Sidney Hankerson Named Emerging Leader in Health and Medicine
National Academy of Medicine selects 10 scholars each year who are poised to shape the future of their fields
Sidney Hankerson, MD, MBA, associate professor of psychiatry at Columbia University, Vagelos College of Physicians and Surgeons, and the New York State Psychiatric Institute, is one of 10 scholars named as 2021’s Emerging Leaders in Health and Medicine by the National Academy of Medicine (NAM).
The scholars, all early- to mid-career professionals, are part of a major Academy initiative, the Emerging Leaders in Health and Medicine Program, which provides a platform for a new generation of leaders poised to shape the future of science, medicine, and health equity. The new cohort represents a wide range of health-related fields, from psychiatry and oncology to public health policy and informatics.
Dr. Hankerson, co-director of the Columbia University Wellness Center, is nationally recognized for his faith-based mental health services research that focuses on reducing stigma and racial and ethnic disparities in mental health treatment. He is involved with a Harlem initiative that trains church members as community health workers to screen for depression and provide brief evidence-based counseling. In 2021, New York City Mayor Bill DeBlasio appointed Dr. Hankerson as Chair of the Community Services Board of the New York City Department of Health and Mental Hygiene in 2021.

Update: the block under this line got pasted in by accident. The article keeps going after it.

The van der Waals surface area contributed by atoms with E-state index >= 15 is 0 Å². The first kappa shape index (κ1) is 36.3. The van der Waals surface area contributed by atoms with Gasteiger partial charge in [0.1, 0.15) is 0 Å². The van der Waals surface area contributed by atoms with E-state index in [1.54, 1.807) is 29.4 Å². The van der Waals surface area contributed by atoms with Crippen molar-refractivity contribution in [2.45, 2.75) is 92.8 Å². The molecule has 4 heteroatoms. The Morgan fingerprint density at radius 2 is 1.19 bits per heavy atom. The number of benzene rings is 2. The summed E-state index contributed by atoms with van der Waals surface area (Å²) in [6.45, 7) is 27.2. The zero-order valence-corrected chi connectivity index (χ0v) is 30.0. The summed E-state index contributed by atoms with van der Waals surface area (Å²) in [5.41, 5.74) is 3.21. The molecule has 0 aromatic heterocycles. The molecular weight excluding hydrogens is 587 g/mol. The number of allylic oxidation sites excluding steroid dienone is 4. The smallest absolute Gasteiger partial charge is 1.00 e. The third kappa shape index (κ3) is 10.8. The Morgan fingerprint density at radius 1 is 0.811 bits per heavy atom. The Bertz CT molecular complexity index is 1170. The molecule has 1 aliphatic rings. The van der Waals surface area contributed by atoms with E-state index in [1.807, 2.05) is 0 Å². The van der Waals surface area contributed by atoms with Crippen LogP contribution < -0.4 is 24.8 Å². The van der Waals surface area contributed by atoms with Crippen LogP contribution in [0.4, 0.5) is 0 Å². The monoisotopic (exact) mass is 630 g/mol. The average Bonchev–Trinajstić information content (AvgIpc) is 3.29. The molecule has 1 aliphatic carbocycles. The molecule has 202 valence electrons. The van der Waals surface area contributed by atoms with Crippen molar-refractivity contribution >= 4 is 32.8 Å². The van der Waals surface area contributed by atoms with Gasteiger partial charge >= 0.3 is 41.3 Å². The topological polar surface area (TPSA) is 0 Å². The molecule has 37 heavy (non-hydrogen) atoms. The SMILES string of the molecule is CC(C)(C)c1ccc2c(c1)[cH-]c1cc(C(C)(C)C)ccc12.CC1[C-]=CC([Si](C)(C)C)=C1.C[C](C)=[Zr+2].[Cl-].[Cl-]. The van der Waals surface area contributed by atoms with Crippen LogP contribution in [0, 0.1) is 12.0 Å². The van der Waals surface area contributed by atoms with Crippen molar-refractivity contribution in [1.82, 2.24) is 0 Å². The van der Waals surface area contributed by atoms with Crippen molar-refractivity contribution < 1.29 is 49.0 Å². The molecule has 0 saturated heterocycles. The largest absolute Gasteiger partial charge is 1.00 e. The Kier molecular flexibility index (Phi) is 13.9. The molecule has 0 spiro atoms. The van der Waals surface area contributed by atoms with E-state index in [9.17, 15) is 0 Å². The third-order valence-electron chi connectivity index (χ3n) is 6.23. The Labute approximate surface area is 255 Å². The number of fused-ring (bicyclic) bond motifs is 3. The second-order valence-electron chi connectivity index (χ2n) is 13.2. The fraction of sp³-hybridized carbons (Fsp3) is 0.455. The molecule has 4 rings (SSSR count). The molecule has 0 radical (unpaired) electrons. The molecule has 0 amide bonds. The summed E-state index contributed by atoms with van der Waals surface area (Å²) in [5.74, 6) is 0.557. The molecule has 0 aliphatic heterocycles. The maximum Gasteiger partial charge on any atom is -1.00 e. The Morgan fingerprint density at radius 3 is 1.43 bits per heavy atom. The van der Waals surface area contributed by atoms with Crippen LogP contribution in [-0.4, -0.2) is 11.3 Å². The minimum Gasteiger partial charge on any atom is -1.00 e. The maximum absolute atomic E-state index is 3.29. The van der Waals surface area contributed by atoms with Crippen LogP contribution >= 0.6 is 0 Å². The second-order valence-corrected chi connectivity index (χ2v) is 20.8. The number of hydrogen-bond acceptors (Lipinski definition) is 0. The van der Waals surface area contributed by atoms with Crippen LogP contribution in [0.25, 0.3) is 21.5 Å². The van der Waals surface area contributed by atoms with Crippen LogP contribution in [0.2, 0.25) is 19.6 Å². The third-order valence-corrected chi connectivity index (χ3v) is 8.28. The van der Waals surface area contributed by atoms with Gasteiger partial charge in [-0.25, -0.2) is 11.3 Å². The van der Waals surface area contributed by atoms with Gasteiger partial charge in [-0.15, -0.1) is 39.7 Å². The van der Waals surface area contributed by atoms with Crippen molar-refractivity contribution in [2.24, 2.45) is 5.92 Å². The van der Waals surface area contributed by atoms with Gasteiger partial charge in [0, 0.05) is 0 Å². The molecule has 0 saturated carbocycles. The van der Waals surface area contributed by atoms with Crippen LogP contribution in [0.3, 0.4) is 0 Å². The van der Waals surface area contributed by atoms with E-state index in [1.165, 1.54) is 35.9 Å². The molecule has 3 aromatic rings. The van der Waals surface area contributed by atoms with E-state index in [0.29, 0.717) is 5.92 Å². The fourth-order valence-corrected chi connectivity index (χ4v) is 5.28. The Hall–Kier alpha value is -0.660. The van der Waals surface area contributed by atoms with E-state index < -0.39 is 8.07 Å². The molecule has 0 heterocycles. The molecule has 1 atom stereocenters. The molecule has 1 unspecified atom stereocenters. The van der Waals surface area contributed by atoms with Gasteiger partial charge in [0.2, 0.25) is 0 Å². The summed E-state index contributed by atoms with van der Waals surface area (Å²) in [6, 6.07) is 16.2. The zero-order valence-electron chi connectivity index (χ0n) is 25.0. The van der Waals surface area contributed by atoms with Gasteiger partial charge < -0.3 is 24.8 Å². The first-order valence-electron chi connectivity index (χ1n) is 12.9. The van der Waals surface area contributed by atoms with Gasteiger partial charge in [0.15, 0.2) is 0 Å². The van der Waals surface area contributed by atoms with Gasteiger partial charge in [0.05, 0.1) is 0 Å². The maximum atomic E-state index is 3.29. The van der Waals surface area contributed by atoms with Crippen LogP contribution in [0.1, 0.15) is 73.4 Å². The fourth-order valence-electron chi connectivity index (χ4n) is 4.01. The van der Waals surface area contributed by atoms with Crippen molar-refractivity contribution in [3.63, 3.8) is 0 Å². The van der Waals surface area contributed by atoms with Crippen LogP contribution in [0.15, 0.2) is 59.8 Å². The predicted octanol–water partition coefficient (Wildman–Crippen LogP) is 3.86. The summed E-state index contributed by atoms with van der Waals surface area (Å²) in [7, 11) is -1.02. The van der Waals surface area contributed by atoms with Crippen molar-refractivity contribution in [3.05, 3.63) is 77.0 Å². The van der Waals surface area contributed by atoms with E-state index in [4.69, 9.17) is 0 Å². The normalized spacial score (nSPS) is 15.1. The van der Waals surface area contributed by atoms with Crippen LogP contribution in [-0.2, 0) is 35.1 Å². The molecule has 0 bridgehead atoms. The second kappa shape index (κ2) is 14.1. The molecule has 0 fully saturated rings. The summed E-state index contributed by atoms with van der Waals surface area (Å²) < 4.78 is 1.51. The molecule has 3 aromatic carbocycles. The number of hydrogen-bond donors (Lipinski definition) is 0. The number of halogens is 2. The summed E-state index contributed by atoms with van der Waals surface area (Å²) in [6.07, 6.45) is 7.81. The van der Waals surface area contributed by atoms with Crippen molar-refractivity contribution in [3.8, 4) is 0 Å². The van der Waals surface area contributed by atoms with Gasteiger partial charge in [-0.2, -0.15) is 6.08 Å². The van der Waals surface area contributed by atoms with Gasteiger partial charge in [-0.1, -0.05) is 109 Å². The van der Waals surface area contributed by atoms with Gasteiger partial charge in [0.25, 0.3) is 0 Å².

“I am truly honored to be recognized as an emerging leader in health and medicine,” said Dr. Hankerson, “It’s still hard for many people to grasp how and why structural racism and discrimination influence health outcomes. I’m excited to work with the Academy and NAM emerging leaders to promote behavioral health equity and continue to produce evidence that can inform health policy, and ultimately improve patient lives.”
Dr. Hankerson, who joined the Columbia faculty in 2013, earned a dual MD/MBA program from Emory University, where he was medical school class president for two years. He completed his psychiatry residency at Emory and was named chief resident of psychiatry at Grady Memorial Hospital. He then completed a post-doctoral research fellowship at Columbia University.
He has presented his research at the White House, United Nations, National Institute of Mental Health, Substance Abuse and Mental Health Services Administration, and numerous national academic conferences. He was an inaugural member of the American Psychiatric Association’s Council of Faith and Community Partnerships and served on the APA Council of Minority Mental Health and Health Disparities.